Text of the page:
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Mercedes C-Class Road Test Review: Designed For Style And Technology

Mercedes C-Class Road Test Review: Designed For Style And Technology

Mercedes C-Class Road Test Review: Designed For Style And Technology

Mercedes C-Class Road Test Review: Designed For Style And Technology

The Mercedes-Benz C-Class has changed a lot over the past five generations. It used to be called the Baby Benz, but now it’s called the Baby S. The A-Class has moved into that spot, so it’s no longer the baby. Except, no. Inside, the C-Class borrows a lot from the S-Class.

The dashboard layout is the same as on the S, with a floating screen again for the digital cockpit and an infotainment screen that looks like a tablet and is oriented vertically. Everything from the menus to the operating system to where the hard buttons are and how they work is taken from the S-Class. There’s also the quality.

The metal finish on the door seat adjusters is knurled. The same knurled finish is on both ends of the indicator stalk. The air conditioning vents feel like metal and work with a lovely click-clack. The controls on the steering wheel are touch-sensitive, and the C300d’s 4-spoke AMG steering wheel reminds me of the wheel in the first batch of CBU S-Classes that also had the AMG Line pack.

You receive Burmester sound. There is a lot of mood lighting, even in the air-conditioning vents. A touch slider, like the one on the S, is on the sunroof. The action of the power window switches is so good that it’s ridiculous. There’s nothing made of cheap plastic to hurt your fingers with.

Even the key was taken from the S. If I had to find something to complain about, it would be that the paddle shifters on the steering wheel are made of plastic. I know it sounds silly to want metal paddle shifters on a C-Class. Things are, of course, smaller over the S. Even though the C is two sizes smaller, the digital cockpit is the same size, at 12.3 inches.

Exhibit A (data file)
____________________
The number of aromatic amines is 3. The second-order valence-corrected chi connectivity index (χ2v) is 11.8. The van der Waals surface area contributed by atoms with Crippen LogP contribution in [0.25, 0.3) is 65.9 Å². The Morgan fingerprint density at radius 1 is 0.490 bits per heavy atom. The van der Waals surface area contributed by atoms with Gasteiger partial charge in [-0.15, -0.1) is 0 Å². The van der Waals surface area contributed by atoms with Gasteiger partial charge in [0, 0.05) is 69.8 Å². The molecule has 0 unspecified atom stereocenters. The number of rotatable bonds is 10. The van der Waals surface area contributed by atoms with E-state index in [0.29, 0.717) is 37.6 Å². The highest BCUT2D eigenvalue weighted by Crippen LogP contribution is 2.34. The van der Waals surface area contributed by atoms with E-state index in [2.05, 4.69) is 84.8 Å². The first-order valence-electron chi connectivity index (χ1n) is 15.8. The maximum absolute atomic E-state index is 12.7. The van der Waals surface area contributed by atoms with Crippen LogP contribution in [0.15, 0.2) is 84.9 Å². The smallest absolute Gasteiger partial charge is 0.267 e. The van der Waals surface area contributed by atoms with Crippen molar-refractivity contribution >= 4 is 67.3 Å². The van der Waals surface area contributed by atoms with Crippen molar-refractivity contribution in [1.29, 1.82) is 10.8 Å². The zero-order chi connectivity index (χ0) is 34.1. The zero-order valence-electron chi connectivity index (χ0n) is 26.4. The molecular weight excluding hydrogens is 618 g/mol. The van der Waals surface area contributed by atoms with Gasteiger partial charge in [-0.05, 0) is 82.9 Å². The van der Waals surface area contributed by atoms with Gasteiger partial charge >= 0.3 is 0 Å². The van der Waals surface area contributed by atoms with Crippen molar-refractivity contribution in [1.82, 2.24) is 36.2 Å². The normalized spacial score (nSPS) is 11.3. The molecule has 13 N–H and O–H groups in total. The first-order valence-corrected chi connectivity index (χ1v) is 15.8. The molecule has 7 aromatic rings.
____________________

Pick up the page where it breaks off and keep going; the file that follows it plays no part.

The infotainment screen is slightly smaller at 11.9 inches (12.8 inches on the S-Class, so not by much), but since the car is also much smaller, these screens look big enough and fill up the space on the dash. And it has a lot of things. You get CarPlay over the air. Built-in navigation.

Reach and rake adjustments are made with an electric motor. And these cars are linked up right. Biometric authentication is part of the most recent NTG-7 protocols. You get the Mercedes Me suite of connected car technology, which lets you start and cool the car from afar, set a geofence around it, see where the driver has taken it for a joy ride and how much fuel it is using, and more.

Saying “Hey Mercedes” can tell the navigation system to take you to a nearby biryani place. And Mercedes’ social network adds to that by letting cars on the road send information like traffic accidents, potholes, speed bumps, and more to the cloud. This information is then sent back to nearby cars to warn them.

The S-Class was the initial car to have this technology, and now the C is part of the Car-to-X network. If I had to select something, it would be that the C doesn’t have cooled seats, but that’s about it. When it comes to the inside of the car, there’s no question that the C-Class is the best in its class.

Driving the Mercedes-Benz C-Class

The new C-Class is the biggest car in its class.

⦁ Abhishek Benny fired the gun.
⦁ This sixth-generation C-Class takes the W205’s Modular Rear Architecture and adds 25mm to the wheelbase, 13mm to the width, and 65mm to the overall length (2865mm).

The wheelbase stretch has increased rear knee room by 21 mm, which we’ll discuss briefly. The front track is also wider by 19 mm, and the back track is wider by 48 mm, giving more elbow (22 mm) and shoulder room (13mm). This makes the C-Class the biggest car in this class. The A-Class Limousine is 63mm longer and 10mm wider.